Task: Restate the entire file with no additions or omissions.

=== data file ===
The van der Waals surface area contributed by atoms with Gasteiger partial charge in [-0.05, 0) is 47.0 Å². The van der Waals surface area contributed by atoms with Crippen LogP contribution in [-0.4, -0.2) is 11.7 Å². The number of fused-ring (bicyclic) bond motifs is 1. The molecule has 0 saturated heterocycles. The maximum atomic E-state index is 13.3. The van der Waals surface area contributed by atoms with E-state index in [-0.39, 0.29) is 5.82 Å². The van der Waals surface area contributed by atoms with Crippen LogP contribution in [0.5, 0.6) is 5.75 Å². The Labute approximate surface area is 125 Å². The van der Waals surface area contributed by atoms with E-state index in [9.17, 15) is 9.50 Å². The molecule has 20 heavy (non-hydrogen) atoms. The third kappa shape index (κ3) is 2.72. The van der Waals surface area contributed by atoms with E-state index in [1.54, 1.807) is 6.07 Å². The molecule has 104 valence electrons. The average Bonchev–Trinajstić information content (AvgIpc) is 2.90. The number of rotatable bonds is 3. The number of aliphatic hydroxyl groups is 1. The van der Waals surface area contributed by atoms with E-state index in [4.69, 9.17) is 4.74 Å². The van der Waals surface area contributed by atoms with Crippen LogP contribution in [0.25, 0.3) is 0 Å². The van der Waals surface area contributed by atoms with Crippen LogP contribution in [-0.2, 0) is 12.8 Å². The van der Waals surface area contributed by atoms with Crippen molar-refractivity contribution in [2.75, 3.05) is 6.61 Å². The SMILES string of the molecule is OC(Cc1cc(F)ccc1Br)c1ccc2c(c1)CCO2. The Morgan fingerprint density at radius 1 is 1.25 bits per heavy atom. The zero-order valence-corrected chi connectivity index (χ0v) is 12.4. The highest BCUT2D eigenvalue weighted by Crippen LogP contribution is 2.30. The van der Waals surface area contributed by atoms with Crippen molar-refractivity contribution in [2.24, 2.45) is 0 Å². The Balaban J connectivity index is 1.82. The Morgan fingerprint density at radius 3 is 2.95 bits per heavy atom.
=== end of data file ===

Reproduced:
The van der Waals surface area contributed by atoms with Gasteiger partial charge in [-0.05, 0) is 47.0 Å². The van der Waals surface area contributed by atoms with Crippen LogP contribution in [-0.4, -0.2) is 11.7 Å². The number of fused-ring (bicyclic) bond motifs is 1. The molecule has 0 saturated heterocycles. The maximum atomic E-state index is 13.3. The van der Waals surface area contributed by atoms with E-state index in [-0.39, 0.29) is 5.82 Å². The van der Waals surface area contributed by atoms with Crippen LogP contribution in [0.5, 0.6) is 5.75 Å². The Labute approximate surface area is 125 Å². The van der Waals surface area contributed by atoms with E-state index in [9.17, 15) is 9.50 Å². The molecule has 20 heavy (non-hydrogen) atoms. The third kappa shape index (κ3) is 2.72. The van der Waals surface area contributed by atoms with E-state index in [1.54, 1.807) is 6.07 Å². The molecule has 104 valence electrons. The average Bonchev–Trinajstić information content (AvgIpc) is 2.90. The number of rotatable bonds is 3. The number of aliphatic hydroxyl groups is 1. The van der Waals surface area contributed by atoms with E-state index in [4.69, 9.17) is 4.74 Å². The van der Waals surface area contributed by atoms with Crippen LogP contribution in [0.25, 0.3) is 0 Å². The van der Waals surface area contributed by atoms with Crippen LogP contribution in [-0.2, 0) is 12.8 Å². The van der Waals surface area contributed by atoms with Crippen molar-refractivity contribution in [2.75, 3.05) is 6.61 Å². The SMILES string of the molecule is OC(Cc1cc(F)ccc1Br)c1ccc2c(c1)CCO2. The Morgan fingerprint density at radius 1 is 1.25 bits per heavy atom. The zero-order valence-corrected chi connectivity index (χ0v) is 12.4. The highest BCUT2D eigenvalue weighted by Crippen LogP contribution is 2.30. The van der Waals surface area contributed by atoms with Crippen molar-refractivity contribution in [2.24, 2.45) is 0 Å². The Balaban J connectivity index is 1.82. The Morgan fingerprint density at radius 3 is 2.95 bits per heavy atom.